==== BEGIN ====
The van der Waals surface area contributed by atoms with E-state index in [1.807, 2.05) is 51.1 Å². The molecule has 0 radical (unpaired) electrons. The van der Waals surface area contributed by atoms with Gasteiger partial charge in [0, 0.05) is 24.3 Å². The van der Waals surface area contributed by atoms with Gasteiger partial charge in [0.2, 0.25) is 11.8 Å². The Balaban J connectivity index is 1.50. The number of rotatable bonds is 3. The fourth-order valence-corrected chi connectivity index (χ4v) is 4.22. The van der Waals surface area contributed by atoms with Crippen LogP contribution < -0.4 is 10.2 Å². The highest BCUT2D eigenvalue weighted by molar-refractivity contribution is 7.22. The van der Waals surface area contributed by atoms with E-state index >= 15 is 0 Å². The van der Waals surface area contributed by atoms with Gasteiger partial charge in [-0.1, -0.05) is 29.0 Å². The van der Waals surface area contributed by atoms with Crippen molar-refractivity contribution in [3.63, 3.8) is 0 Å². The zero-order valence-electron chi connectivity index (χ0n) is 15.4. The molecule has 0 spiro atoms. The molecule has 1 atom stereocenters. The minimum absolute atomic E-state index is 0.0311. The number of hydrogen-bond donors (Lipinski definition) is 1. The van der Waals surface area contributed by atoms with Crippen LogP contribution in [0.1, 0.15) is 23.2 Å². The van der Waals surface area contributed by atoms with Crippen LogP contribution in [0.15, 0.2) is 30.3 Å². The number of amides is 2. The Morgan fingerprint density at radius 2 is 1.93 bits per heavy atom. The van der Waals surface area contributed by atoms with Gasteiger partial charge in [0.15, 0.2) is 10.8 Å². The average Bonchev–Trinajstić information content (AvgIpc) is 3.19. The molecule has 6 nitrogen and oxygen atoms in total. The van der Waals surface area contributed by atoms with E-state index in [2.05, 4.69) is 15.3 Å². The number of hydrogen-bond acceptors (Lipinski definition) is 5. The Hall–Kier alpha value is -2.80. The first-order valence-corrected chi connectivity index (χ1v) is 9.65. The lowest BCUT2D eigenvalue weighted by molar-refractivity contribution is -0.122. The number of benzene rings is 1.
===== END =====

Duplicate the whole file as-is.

The van der Waals surface area contributed by atoms with E-state index in [1.807, 2.05) is 51.1 Å². The molecule has 0 radical (unpaired) electrons. The van der Waals surface area contributed by atoms with Gasteiger partial charge in [0, 0.05) is 24.3 Å². The van der Waals surface area contributed by atoms with Gasteiger partial charge in [0.2, 0.25) is 11.8 Å². The Balaban J connectivity index is 1.50. The number of rotatable bonds is 3. The fourth-order valence-corrected chi connectivity index (χ4v) is 4.22. The van der Waals surface area contributed by atoms with Crippen LogP contribution < -0.4 is 10.2 Å². The highest BCUT2D eigenvalue weighted by molar-refractivity contribution is 7.22. The van der Waals surface area contributed by atoms with E-state index >= 15 is 0 Å². The van der Waals surface area contributed by atoms with Gasteiger partial charge in [-0.1, -0.05) is 29.0 Å². The van der Waals surface area contributed by atoms with Crippen molar-refractivity contribution in [3.63, 3.8) is 0 Å². The zero-order valence-electron chi connectivity index (χ0n) is 15.4. The molecule has 0 spiro atoms. The molecule has 1 atom stereocenters. The minimum absolute atomic E-state index is 0.0311. The number of hydrogen-bond donors (Lipinski definition) is 1. The van der Waals surface area contributed by atoms with Crippen LogP contribution in [0.1, 0.15) is 23.2 Å². The van der Waals surface area contributed by atoms with Crippen LogP contribution in [0.15, 0.2) is 30.3 Å². The number of amides is 2. The Morgan fingerprint density at radius 2 is 1.93 bits per heavy atom. The van der Waals surface area contributed by atoms with Gasteiger partial charge in [0.15, 0.2) is 10.8 Å². The average Bonchev–Trinajstić information content (AvgIpc) is 3.19. The molecule has 6 nitrogen and oxygen atoms in total. The van der Waals surface area contributed by atoms with E-state index in [2.05, 4.69) is 15.3 Å². The number of hydrogen-bond acceptors (Lipinski definition) is 5. The Hall–Kier alpha value is -2.80. The first-order valence-corrected chi connectivity index (χ1v) is 9.65. The lowest BCUT2D eigenvalue weighted by molar-refractivity contribution is -0.122. The number of benzene rings is 1.